2021 Venture Capital Guide – Poland

World Law Group member firms recently collaborated on a Global Venture Capital Guide that covers more than 30 jurisdictions on investment approval processes, typical investment sectors and investment structures on Venture Capital deals (and more!).


  1. In your jurisdiction, which sectors do venture capital funds typically invest in?

Venture capital funds generally invest in new technologies and innovations as they create opportunities for rapid growth. Although the data on Polish VC investments is not transparent, it appears that the e-commerce, communication, IT, FinTech and healthcare sectors have attracted most focus recently.

  1. Do venture capital funds require any approvals before investing in your jurisdiction?

No general approval is required for VC funds to invest in Poland.

  1. Are there any legal limitations to an offshore venture capital fund acquiring control or influencing the business, operations, or governance of an investee entity?

In relation to the COVID-19 situation, a new regulation on control of foreign investments in Poland was introduced in mid-2020. In general, non-EU entities (as well as EU entities that have had their registered office in the EU for less than two years) intending to directly or indirectly acquire significant interest (more than 20% of votes, shares in a partnership, or participation in profits) or control over a protected entity must make a proper filing, and the competent authority may oppose (prohibit) the investment. For the purpose of the regulation, a protected entity is an entrepreneur (in particular, a company) that meets the two following conditions: (a) having a turnover in Poland exceeding EUR 10,000,000 in either of the two preceding financial years; and (b) being a public company or conducting an activity listed in the regulation.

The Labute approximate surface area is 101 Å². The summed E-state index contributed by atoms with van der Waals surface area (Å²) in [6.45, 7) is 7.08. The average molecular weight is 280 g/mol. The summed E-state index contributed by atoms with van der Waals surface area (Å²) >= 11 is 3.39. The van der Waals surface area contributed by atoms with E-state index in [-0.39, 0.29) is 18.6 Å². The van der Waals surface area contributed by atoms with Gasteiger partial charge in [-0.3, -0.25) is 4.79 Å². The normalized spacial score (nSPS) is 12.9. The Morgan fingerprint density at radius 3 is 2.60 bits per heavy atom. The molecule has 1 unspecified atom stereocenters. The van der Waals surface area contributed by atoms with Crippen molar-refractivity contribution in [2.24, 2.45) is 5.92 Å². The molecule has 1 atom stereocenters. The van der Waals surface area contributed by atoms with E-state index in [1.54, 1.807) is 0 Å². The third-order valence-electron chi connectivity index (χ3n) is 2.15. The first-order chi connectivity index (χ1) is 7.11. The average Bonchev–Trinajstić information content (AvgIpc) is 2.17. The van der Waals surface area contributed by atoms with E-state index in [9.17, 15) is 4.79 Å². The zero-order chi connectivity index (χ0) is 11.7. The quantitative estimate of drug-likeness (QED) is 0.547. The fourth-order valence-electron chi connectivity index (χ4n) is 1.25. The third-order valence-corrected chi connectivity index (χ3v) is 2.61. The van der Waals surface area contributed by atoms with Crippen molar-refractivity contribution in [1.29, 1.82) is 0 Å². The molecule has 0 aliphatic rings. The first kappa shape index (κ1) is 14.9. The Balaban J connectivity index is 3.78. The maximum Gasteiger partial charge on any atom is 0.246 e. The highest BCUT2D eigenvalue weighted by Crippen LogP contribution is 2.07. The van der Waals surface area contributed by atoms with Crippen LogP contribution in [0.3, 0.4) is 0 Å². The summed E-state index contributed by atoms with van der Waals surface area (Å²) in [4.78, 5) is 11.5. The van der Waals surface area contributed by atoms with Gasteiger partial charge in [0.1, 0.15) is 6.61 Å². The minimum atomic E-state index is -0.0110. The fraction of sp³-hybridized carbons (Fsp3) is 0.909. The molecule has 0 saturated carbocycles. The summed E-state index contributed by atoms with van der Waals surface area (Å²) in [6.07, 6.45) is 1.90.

Also, as a general rule, acquisition of real estate in Poland or shares in a company holding real estate by a foreign entity (or by a Polish entity controlled by a foreign entity) requires the prior approval of the Ministry of Internal Affairs. This restriction, subject to some minor exceptions, does not apply to foreigners from the EEA or Switzerland, nor does it apply to Polish law-governed investment funds (regardless of the sponsors’ domicile) or to investing in public companies listed on the Warsaw Stock Exchange.

  1. Would an investor be required to undertake an antitrust analysis prior to investment? When would such a requirement be triggered?

Larger-scale transactions that may influence the market come under the purview of both the Polish and European competition authorities (the President of the Office of Competition and Consumer Protection (UOKiK) and the European Commission, respectively). Any M&A transaction may require competition clearance from UOKiK, provided that the turnover thresholds are exceeded and the transaction leads to the acquisition of control over the target or the creation of a joint venture company. 

  1. What are the preferred structures for investment in venture capital deals? What are the primary drivers for each of these structures?

Venture capital investment is typically structured as an equity investment through the new issuance of shares in the target’s share capital. The target company is usually formed as either a limited liability company (Polish: spółka z ograniczoną odpowiedzialnością) or a joint-stock company (Polish: spółka akcyjna). 


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